First, a little background. Farmers have plowed and tilled the soil for thousands of years. Sometimes they debated how often to plow, or how deep to plow, or what tool to use to plow. But they always plowed. Ancient Egyptian artwork portrays oxen pulling plows; many large breeds of horses and cattle arose in Europe to pull plows; and when the first settlers came to the Great Plains, professional sodbusters came with them for the sole purpose of operating plows.
As agricultural technology advanced in semi-arid areas such as western Kansas, people began to get really creative with the way they used their plows. Dry farming and “dust mulches” were the topics of the early 1900s. The idea was to thoroughly pulverize the soil to put it in the best possible condition for retaining moisture, and then to leave a loose covering of dust over the surface of the ground to act as a mulch. Frequent cultivation stirred up the dust mulch regularly to break up capillary action in the topsoil so that hopefully less water would be lost by evaporation. Many books were written on the subject, and the idea was hailed as the means by which the desert would blossom like a rose.
Then came the Dust Bowl.
The dust mulch was lifted up from the surface of the ground and carried into the sky, often coming down with the rain further east. Once the dust mulch was gone, nothing was protecting the rest of the soil, and it was carved away by the wind, little by little. Almost overnight dry farming, as it was practiced in that time, became something of a lost cause.
Once people began to recover from the shock, a few of them started asking questions. Obviously the dust mulch wasn’t a good idea. But what about exposed soil in general? Wasn’t it prone to being carried off by the wind, as well?
Why Do We Plow?
And then came a particularly interesting question: Why does everybody plow in the first place?
The reasons varied. Most farmers probably plowed because that’s what their granddaddies did. More scientific reasons included:
- Killing weeds and pests.
- Turning in manure—green or otherwise.
But some people were still not convinced that plowing was the way to go. Nowhere in nature could they find an example of anything like conventional tillage. And so they began to experiment. The result was no-till farming.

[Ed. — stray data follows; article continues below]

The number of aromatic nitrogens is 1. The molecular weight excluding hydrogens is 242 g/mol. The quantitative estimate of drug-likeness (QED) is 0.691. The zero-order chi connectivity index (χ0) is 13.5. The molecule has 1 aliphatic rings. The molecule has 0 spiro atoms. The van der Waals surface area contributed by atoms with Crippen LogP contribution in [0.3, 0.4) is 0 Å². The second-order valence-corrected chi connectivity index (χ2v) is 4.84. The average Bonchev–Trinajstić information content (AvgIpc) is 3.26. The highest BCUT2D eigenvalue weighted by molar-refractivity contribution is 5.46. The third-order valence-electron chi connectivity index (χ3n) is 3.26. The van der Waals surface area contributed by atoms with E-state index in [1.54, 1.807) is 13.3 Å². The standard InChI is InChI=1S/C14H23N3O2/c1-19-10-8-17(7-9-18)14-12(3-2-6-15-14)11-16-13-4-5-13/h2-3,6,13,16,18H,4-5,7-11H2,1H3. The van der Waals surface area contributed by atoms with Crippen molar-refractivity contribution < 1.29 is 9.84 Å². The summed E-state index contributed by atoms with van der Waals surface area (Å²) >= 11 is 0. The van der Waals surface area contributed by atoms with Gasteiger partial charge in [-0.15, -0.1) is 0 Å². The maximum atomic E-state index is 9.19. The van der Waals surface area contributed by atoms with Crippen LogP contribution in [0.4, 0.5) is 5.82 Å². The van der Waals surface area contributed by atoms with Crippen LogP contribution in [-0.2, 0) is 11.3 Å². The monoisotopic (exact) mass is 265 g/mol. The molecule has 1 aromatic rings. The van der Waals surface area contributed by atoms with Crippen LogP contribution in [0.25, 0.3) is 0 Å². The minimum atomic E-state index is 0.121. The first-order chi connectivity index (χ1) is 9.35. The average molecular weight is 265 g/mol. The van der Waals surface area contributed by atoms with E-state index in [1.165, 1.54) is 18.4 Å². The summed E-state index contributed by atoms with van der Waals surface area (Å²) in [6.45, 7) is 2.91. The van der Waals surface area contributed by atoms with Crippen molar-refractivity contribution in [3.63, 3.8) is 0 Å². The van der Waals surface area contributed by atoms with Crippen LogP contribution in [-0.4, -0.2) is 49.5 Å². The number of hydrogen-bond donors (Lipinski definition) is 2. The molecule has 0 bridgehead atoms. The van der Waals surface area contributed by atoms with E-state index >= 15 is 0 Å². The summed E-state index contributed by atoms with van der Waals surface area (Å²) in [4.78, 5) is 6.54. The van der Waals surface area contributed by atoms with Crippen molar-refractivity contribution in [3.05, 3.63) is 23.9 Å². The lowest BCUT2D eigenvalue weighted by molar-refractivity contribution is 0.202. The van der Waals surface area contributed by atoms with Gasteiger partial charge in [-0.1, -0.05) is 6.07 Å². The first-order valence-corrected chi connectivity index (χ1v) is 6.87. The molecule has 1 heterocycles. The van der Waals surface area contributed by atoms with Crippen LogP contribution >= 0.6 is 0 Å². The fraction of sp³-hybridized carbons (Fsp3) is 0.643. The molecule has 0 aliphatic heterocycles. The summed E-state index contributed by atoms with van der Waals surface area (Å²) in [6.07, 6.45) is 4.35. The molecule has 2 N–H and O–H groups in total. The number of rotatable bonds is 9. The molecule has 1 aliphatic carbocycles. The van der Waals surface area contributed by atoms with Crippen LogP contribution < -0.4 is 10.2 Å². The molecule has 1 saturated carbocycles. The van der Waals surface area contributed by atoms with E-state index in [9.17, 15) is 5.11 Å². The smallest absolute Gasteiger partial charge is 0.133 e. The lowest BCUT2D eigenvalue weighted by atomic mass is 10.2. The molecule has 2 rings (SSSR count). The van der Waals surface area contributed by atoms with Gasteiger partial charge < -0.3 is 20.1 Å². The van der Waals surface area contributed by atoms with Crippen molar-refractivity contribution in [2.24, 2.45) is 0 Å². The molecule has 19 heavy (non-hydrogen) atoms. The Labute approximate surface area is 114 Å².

Although no-till farming is still not the norm in America, it does have an ever-increasing following. Not only does it reduce wind-caused soil erosion, it also reduces evaporation of soil moisture to some degree. This is because plant residues on the surface of the ground are not tilled in, and therefore act as a mulch for the new crop.
How Conventional No-Till Farming Works
- Herbicides are applied to the field to kill the weeds or cover crop.
- A coulter or other cutting device slices a furrow into the soil.
- The planting equipment drops seeds into the narrow trench at the correct spacing.
- A press wheel closes the furrow over the seeds.
- More herbicides may be applied to kill weeds either before or after the crop sprouts.
Variations on a Theme
Many variations on the above process have been experimented with over the years, and little wonder. It took a major paradigm shift to convince farmers to give up plowing. Once that shift was made, small tweaks to the concept of no-till farming were quite natural. Many of these modifications have been attempts to reduce or eliminate the heavy use of herbicides conventional no-till relies on, while others are adaptations of the method for family garden use.
For example, organic gardeners have found that heavy mulching kills weeds without herbicides, while inviting earthworms to undertake the work of aeration. Others lay out permanent paths through the garden to avoid soil compaction in growing areas, and then use a broadfork or similar tool to loosen the dirt periodically. On a larger scale, organic farmers may plant thick cover crops and mow them down when mature enough, leaving the residue on the surface of the soil to smother weeds.
Other farmers have compromised between till and no-till philosophy. Some may till rotationally, meaning that they will completely till the field every other year or so. A few strip-till, only turning up rows eight to ten inches wide.
Although there is a great deal of variety in these different tillage systems, they all share a common goal: soil conservation. Furthermore, they offer a wide range of ways to achieve this goal, giving farmers the flexibility to adapt to their unique circumstances.